June 24th – The First Day of Hagiography Week

Before the Hierarchs of the Chastise Church there are today set many papers, interviewees, objects, all alleged proof of sainthood. There are written pleas, arguments and threats to include certain persons, historical or otherwise, into the Church’s saintly canon, there are accounts of miracles delivered by pen and mouth, there are allegedly transmuted objects, crutches no longer needed, artworks inspired by saintly presences. It is one of the few times in the year all six of the Hierarchs will sit in the same room, as they are usually distributed in their individual churches. In seven days they may have decided on a new saint, although they probably wont have.

The last time there was an addition to the canon was 1989, when Saint Marrus the Many-Sighted, the Undaunted, the Beast Slayer gained her sainthood. At one time there might have been as many as fifteen new saints a year, but in modern times things seem to have slowed down. Not that the number of applications has at all; there are well over a hundred applications each year, and today will be no exception. Perhaps this is the reason that there have been no recent canonisations; the Hierarchs are flooded with so many stories and unverifiable ‘proofs’ that they simply cannot attend properly to each and every one, and would choose missing one over giving the Church a bad name by canonising a charlatan.

Another reason that the Church is somewhat more tentative about the creation of new saints nowadays is there is a far higher burden of proof. There were several instances in the 1960s where the ‘miracles’ that supposed saints are claimed to have performed in death were disproved (such as the prize marrow grower who was found to be using liquid fertiliser, not just the ‘tears of Saint Mrytlee’), and even an instance where the atheist magazine, Death of the Spirit, made up a convincing lie that they had received Attunement (a kind of divine understanding of the world) in the manner laid out by a fake ‘saint’ candidate, revealing all in a lengthy attack-piece later on. Gone are the days when a saint could be created with little more than a fanciful story.

Of course, the reason for this slowing down in saint creation could be that there are no more or at least very few undiscovered ways in which to achieve Attunement, uncovering a new approach being pretty much the only sure-fire way to enter the canon. Other routes to everlasting fame and worship include extreme devotion to the Church, the performance of superhuman feats, serious contribution to the knowledge of the Church (as with Saint Gilyant, who ruled out pain as a method of achieving Attunement), or posthumous miracles, especially those relating to Attunement. More than one of these ‘secondary’ criteria is necessary, usually.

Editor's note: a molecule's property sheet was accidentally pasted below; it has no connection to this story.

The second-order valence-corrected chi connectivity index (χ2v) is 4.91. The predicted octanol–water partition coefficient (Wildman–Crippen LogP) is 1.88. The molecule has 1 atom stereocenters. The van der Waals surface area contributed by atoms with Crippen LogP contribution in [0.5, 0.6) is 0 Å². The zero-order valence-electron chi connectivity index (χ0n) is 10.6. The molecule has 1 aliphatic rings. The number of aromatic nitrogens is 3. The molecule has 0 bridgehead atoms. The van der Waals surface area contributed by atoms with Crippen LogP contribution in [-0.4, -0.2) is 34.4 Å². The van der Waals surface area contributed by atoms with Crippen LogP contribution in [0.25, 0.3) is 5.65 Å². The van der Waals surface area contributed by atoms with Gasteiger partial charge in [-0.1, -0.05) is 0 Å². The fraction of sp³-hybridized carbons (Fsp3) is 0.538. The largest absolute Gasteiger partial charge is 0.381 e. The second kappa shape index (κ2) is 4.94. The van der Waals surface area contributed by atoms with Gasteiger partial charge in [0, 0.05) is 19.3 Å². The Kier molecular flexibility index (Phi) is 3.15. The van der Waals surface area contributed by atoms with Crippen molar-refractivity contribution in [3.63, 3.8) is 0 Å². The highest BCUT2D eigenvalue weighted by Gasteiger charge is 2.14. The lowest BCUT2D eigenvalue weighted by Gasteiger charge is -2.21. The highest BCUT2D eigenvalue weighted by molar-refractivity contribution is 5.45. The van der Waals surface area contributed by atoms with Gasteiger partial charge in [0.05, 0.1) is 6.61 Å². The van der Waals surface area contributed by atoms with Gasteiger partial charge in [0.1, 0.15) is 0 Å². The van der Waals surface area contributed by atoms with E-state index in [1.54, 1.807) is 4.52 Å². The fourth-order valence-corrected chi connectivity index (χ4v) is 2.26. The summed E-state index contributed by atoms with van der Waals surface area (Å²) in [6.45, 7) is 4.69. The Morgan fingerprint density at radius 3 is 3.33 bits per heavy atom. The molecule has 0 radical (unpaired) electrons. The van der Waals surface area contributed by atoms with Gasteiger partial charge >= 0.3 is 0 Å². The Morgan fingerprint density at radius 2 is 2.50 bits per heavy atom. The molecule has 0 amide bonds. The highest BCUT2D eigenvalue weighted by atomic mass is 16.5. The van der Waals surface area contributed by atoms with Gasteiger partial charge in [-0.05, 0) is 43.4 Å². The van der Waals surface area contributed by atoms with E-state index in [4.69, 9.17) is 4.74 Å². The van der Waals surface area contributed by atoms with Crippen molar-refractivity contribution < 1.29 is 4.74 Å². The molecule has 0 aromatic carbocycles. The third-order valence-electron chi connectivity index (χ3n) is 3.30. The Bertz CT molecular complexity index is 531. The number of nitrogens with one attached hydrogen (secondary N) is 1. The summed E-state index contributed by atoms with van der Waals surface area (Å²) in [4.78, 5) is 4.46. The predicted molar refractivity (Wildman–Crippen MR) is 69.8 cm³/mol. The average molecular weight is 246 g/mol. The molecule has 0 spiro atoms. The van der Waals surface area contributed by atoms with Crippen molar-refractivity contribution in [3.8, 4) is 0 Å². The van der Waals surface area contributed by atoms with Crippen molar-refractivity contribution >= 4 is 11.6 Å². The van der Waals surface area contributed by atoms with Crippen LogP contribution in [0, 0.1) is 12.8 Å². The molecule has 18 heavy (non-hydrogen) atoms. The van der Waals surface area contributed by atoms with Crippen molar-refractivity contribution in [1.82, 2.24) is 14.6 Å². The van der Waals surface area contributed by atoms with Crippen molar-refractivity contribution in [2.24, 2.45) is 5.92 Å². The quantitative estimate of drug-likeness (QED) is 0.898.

Sainthood usually only comes after death, but that doesn’t stop living persons from making their claims to sainthood, telling the Hierarchs of their ‘new’ ways of Attuning, or the mystic battle they fought with the Waylayer over a person’s spirit. Usually, however, the candidates do not have the encyclopedic knowledge of past saints that the Hierarchs do, and they fail to realise that someone has Attuned in the way they have before. If they do come up with a novel method, they are interviewed extensively about the experience by the six learned theologians, who prod and poke for any inaccuracies or inconsistencies in their story. Assuming they get that far, they may be asked to exhibit the feat live for the Hierarchs, teach the method to at least one other person, or exhibit lifelong devotion to the Church.

Each decision is made individually, and must have unanimity amongst the Church’s leaders, else it will be thrown out. This year a hot favourite for latter sainthood is Gabriella Monsoori, who has allegedly achieved Attunement on several occasions through the application of deep brain stimulation with electrodes, and is researching the effects of strong electromagnetic fields. These controversial and invasive techniques have the potential to bring the notoriously evasive practice of Attuning with the world to a mass audience, and the Hierarchs have necessarily been excited for the conversion opportunities. The chances are, though, that by the end of next week Buentoille will have no new saints.

Other festivals happening today:

  • The Festival of the Softest Pillow
  • The Raconteur’s Festival
  • Middling Day